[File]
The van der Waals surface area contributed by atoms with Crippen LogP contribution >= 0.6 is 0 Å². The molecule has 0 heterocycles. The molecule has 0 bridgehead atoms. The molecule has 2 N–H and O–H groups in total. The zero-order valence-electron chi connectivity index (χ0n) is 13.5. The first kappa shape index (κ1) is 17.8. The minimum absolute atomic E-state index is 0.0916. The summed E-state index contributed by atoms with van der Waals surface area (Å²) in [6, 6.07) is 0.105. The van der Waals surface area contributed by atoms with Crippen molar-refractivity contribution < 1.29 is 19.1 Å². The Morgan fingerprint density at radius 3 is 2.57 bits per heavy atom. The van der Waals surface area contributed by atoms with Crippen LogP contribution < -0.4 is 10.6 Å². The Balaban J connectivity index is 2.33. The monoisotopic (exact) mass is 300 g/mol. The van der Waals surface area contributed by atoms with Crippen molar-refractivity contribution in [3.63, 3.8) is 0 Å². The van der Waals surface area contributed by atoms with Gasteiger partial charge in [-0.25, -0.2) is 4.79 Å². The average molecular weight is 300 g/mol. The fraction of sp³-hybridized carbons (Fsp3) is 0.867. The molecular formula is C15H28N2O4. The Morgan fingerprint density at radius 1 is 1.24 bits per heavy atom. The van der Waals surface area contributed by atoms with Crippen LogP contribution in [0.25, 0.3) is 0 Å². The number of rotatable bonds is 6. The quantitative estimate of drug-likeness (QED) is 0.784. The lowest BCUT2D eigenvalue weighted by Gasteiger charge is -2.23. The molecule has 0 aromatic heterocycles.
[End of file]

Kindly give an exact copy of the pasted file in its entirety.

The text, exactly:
The van der Waals surface area contributed by atoms with Crippen LogP contribution >= 0.6 is 0 Å². The molecule has 0 heterocycles. The molecule has 0 bridgehead atoms. The molecule has 2 N–H and O–H groups in total. The zero-order valence-electron chi connectivity index (χ0n) is 13.5. The first kappa shape index (κ1) is 17.8. The minimum absolute atomic E-state index is 0.0916. The summed E-state index contributed by atoms with van der Waals surface area (Å²) in [6, 6.07) is 0.105. The van der Waals surface area contributed by atoms with Crippen molar-refractivity contribution < 1.29 is 19.1 Å². The Morgan fingerprint density at radius 3 is 2.57 bits per heavy atom. The van der Waals surface area contributed by atoms with Crippen LogP contribution < -0.4 is 10.6 Å². The Balaban J connectivity index is 2.33. The monoisotopic (exact) mass is 300 g/mol. The van der Waals surface area contributed by atoms with Crippen molar-refractivity contribution in [3.63, 3.8) is 0 Å². The van der Waals surface area contributed by atoms with Gasteiger partial charge in [-0.25, -0.2) is 4.79 Å². The average molecular weight is 300 g/mol. The fraction of sp³-hybridized carbons (Fsp3) is 0.867. The molecular formula is C15H28N2O4. The Morgan fingerprint density at radius 1 is 1.24 bits per heavy atom. The van der Waals surface area contributed by atoms with Crippen LogP contribution in [0.25, 0.3) is 0 Å². The number of rotatable bonds is 6. The quantitative estimate of drug-likeness (QED) is 0.784. The lowest BCUT2D eigenvalue weighted by Gasteiger charge is -2.23. The molecule has 0 aromatic heterocycles.